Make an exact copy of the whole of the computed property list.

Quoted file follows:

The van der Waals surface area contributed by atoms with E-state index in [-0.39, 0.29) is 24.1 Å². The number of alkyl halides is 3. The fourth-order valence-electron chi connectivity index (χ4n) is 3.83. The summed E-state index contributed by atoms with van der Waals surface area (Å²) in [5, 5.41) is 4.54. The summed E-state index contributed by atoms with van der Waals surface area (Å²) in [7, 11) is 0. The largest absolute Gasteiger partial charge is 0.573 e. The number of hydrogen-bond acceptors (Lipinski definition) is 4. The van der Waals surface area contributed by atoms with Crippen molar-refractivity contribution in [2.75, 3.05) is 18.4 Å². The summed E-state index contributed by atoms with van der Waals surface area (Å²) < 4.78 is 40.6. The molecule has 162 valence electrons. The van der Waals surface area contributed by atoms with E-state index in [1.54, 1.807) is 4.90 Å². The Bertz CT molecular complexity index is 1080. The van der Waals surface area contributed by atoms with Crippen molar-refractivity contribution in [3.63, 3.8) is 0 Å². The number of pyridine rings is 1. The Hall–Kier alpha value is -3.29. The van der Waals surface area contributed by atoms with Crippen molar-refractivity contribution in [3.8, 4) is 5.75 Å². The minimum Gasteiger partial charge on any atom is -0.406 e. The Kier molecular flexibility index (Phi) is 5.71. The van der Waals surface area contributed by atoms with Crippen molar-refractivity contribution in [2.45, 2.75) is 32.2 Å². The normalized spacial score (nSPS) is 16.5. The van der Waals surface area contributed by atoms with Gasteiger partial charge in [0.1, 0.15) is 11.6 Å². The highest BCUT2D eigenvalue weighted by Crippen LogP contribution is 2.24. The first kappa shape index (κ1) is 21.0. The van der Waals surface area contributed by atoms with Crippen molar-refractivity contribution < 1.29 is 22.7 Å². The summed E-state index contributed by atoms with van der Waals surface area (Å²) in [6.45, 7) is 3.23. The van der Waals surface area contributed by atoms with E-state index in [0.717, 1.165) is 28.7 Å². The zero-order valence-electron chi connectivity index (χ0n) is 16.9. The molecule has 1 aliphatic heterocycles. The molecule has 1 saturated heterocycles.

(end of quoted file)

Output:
The van der Waals surface area contributed by atoms with E-state index in [-0.39, 0.29) is 24.1 Å². The number of alkyl halides is 3. The fourth-order valence-electron chi connectivity index (χ4n) is 3.83. The summed E-state index contributed by atoms with van der Waals surface area (Å²) in [5, 5.41) is 4.54. The summed E-state index contributed by atoms with van der Waals surface area (Å²) in [7, 11) is 0. The largest absolute Gasteiger partial charge is 0.573 e. The number of hydrogen-bond acceptors (Lipinski definition) is 4. The van der Waals surface area contributed by atoms with Crippen molar-refractivity contribution in [2.75, 3.05) is 18.4 Å². The summed E-state index contributed by atoms with van der Waals surface area (Å²) < 4.78 is 40.6. The molecule has 162 valence electrons. The van der Waals surface area contributed by atoms with E-state index in [1.54, 1.807) is 4.90 Å². The Bertz CT molecular complexity index is 1080. The van der Waals surface area contributed by atoms with Crippen molar-refractivity contribution in [3.63, 3.8) is 0 Å². The number of pyridine rings is 1. The Hall–Kier alpha value is -3.29. The van der Waals surface area contributed by atoms with Crippen molar-refractivity contribution in [3.8, 4) is 5.75 Å². The minimum Gasteiger partial charge on any atom is -0.406 e. The Kier molecular flexibility index (Phi) is 5.71. The van der Waals surface area contributed by atoms with Crippen molar-refractivity contribution in [2.45, 2.75) is 32.2 Å². The normalized spacial score (nSPS) is 16.5. The van der Waals surface area contributed by atoms with Gasteiger partial charge in [0.1, 0.15) is 11.6 Å². The highest BCUT2D eigenvalue weighted by Crippen LogP contribution is 2.24. The first kappa shape index (κ1) is 21.0. The van der Waals surface area contributed by atoms with Crippen molar-refractivity contribution < 1.29 is 22.7 Å². The summed E-state index contributed by atoms with van der Waals surface area (Å²) in [6.45, 7) is 3.23. The van der Waals surface area contributed by atoms with E-state index in [0.717, 1.165) is 28.7 Å². The zero-order valence-electron chi connectivity index (χ0n) is 16.9. The molecule has 1 aliphatic heterocycles. The molecule has 1 saturated heterocycles.